post and  temporary post;  the  tenure  post  is  neither  a permanent post  nor a temporary post and that, therefore, on completion of  his tenure  as Director,  he is  entitled  to revert to the post of Professor as Head of the Department in the ENT  Department. In  his absence,  one Dr.R.  Ghosh  was appointed as  Professor and Head of the Department while the appellant retained his post as a Professor as disclosed from the Resolution  passed by the Governing Body and approved by the Institute Body. The appellant, therefore, had not ceased to be a Professor. In that behalf, he laid great emphasis on Regulation 30A of the Reculations which envisages putting an end to  the tenure  post either  by the  Institute  Body  by giving notice  of three  months or pay in lieu thereof or on the incumbent’s himself ceasing to be a Director voluntarily giving three  months’ notice.  It would, therefore, indicate that the  post of Director is not a permanent post. Thereby, the appellant  had not  lost his  lien  in  the  post  as  a professor and Head of the ENT Perartment.      Shri Thakur,  on the  other hand,  contended that  even assuming that  the appellant  was permitted to continue as a Professor and  Head of  the ENT  Department, it  is only  on account of the mutuality of the functioning of the two posts without there  being incompatibility  in  the  discharge  of duties, that  he was permitted to continue as Professor, but his primary  appointment was  to the post of Director of the Institute and  that, therefore,  he could  not  continue  as Professor after  he assumed office as Director, so as to get reverted to  the post  of Professor  and  Head  of  the  ENT Department of  the Institute on expiry of tenure in the post of  Director.   Mrs.  Gupta   further  contended   for   the respondent-AIIMS that  the Fundamental  Rules apply  to  the AIIMS; no permanent Government servant could continue on two permanent posts  simultaneously;  the  advertisement  itself indicated that  the post  of Director  is a  permanent post; though it is a tenure post on  selections he  was appointed  on  probation  for  a period of one year and thereafter, he must be deemed to have been permanently  appointed on  his appointment on permanent basis as a Director, he ceased to be a Professor and Head of the Department of the ENT Department and that, therefore, he cannot revert  to the  post of Professor and Head of the ENT Department. In  support thereof,  she places strong reliance on the  observations of  this Court  in Dr.L.P. vs. Union of India & Ors. [(1992) 3 SCC 526 para 16].      In view of the respective contentions, the question for consideration is:  whether the  view taken by the High Court is correct  in law?  It is not necessary to recapitulate the admitted facts  as  narrated  hereinbefore.  The  appellant, while working as Head of the Department and Professor of the ENT Department, was selected by the Selection Committee  for appointment as Director if the AIIMS. It is also an admitted position that  any Professor  in India  is entitled to apply for and  seek selection  to the  post of  Director. It  is a selection post  to be  filled by  competition  in  the  open market, Therefore, once a Director is selected and appointed with the  concurrence of  the Central Government, it becomes an independent  permanent appointment.  It is  seen that the advertisement itself  clearly indicated  that the  incumbent would be  on probation  for one year, It is also an admitted position that  the appointment  to the post of Director is a tenure post  for a  period of  five years.  Thus,  it  is  a permanent post.      The question,  therefore, is: whether, on completion of the period  of five years, the incumbent would revert to his parent post?  It is  seen that  the  appellant  came  to  be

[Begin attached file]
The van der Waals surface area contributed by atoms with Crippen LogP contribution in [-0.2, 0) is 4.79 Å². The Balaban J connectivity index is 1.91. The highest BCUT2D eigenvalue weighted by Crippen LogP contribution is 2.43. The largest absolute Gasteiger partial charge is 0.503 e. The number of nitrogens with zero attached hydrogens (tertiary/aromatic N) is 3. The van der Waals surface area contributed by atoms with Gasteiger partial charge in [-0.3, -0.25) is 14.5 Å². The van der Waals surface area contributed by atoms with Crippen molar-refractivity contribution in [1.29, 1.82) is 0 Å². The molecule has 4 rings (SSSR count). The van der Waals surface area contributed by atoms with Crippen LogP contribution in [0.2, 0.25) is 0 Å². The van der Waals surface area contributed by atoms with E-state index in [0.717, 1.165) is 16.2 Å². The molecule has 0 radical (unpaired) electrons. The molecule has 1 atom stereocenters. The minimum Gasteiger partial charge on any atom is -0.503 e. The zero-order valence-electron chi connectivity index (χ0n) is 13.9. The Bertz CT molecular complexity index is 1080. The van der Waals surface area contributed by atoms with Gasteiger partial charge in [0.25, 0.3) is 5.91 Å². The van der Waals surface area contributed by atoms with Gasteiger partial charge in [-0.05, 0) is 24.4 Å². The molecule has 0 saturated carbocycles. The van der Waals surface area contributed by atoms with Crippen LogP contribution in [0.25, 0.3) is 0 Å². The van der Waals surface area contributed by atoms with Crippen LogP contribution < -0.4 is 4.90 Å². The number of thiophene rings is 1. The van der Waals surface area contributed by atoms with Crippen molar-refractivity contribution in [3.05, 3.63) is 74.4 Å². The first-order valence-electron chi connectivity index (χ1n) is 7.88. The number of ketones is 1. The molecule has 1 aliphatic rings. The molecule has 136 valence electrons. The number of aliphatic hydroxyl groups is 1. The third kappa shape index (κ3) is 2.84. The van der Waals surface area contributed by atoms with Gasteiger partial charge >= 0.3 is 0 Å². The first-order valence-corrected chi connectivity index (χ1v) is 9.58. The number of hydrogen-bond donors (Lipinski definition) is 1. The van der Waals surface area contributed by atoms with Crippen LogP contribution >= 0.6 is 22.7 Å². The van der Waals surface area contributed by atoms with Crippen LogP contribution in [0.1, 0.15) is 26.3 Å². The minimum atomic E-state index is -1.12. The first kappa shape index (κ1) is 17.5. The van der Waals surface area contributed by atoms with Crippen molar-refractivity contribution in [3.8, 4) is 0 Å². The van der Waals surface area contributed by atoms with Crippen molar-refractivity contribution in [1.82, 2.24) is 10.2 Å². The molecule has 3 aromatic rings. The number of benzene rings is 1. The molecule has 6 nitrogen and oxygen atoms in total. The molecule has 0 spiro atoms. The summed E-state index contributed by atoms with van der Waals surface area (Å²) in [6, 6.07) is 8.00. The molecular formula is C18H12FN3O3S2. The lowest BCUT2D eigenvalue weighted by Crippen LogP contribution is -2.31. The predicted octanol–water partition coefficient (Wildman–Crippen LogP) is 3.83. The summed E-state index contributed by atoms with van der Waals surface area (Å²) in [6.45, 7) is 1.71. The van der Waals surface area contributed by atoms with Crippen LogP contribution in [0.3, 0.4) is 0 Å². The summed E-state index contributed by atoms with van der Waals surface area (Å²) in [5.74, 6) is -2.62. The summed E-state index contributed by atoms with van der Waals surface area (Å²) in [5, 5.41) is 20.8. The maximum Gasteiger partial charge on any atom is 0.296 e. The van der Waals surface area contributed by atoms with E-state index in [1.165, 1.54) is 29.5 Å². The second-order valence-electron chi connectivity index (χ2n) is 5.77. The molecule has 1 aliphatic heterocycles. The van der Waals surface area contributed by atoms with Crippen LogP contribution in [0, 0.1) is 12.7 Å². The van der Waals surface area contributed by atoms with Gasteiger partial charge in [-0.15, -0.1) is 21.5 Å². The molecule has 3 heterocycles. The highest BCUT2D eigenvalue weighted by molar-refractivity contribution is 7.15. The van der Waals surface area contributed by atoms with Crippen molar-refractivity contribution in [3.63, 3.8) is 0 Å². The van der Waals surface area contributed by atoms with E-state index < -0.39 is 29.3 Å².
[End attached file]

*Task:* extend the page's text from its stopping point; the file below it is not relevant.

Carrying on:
selected while  he was  working in the post of Professor and Head of  the ENT Department. Take for instance, a doctor who is selected  from outside the Institute from anywhere in the country; on  his appointment,  unless he is permitted by his appointing authority  to go  on tenure basis with a right to revert to  the parent  department, he cannot claim to retain his post  in his  original appointment: at the same time, he can  be  a  permanent  Government  servant  in  the  Central Government with the AIIMS. In this behalf, it is relevant to note few  Fundamental Rules.  Rule 9(13)  defineg ’Lien’  to mean  the   title  of   a   Government   servant   to   hold substantively, either immediately or on the termination of a period or  periods of absence, a permanent post, including a tenure post,  to which  he has been appointed substantively. Therefore,   if    a   Government   servant   is   appointed substantively to  a permanent  post or  a  tenure  post,  he becomes Government servant for the purposes of his tenure in that post.  Consequently, he  is entitled to retain the lien on that post.      Rule 9 (30A) defines ’Tenure Post’, to mean a permanent post which an individual Government servant may not hold for more than  a  limited  period.  Rule  13(2)  prescribes  the procedure of  retention of  lien in parent Department in the case  of  Government  servants  getting  employed  in  other Departments. Clause  [2] (2) thereof reads that "in the case of permanent government servants, their lien may be retained in the  parent Department/Office  for a period of two years. They should  either revert to the parent Department/Office within that  period or  resign from  the parent  Department/ Office at the end of that period. An undertaking to abide by these conditions  may be  taken from  them at  the  time  of forwarding the applications to other Departments/Offices."      Rule  14-A(a)   which  was  heavily      relied on  by Shri Jaitely reads as      under:-      "Except as  provided in clauses (c)      and (d) of this rule and Rule 97, a      Government servant’s lien on a post      may,  in   no   circumstances,   be      terminated even  with his  consent,      if the  result will be to leave him      without a  lien or a suspended lien      upon a permanent post."      The contention  of  Shri  Jaitley  is  that  since  the appointment to  the post  of Director is on temporary basis, the appellant  cannot be  allowed to  leave his  lien in the permanent post  held  as  Professor  and  Head  of  the  ENT Department. We do not find that his contention is justified. Here is  a case where, when the Government servant is either on deputation or on leave or on any other assignment, during the absence of his service on the post, he cannot be allowed to leave  without lien  upon  the  permanent  post.  On  his appointment as  Director which  is a  permanent post  and  a tenure post,  he cannot  continue to  hold his  parent post, namely, he  cannot hold  two posts, viz. of Director as well as  of   Professor  and   Head  of   the   ENT   Department, simultaneously. In this behalf, clause (d) 4 of F R. 14-A is relevant; it reads as under:      "A Government  servant’s lien  on a      post shall  stand terminated on his      acquiring a  lien on  a parent post      (whether    under    the    Central      Government or  a State  Government)      outside the  cadre on  which he  is      borne."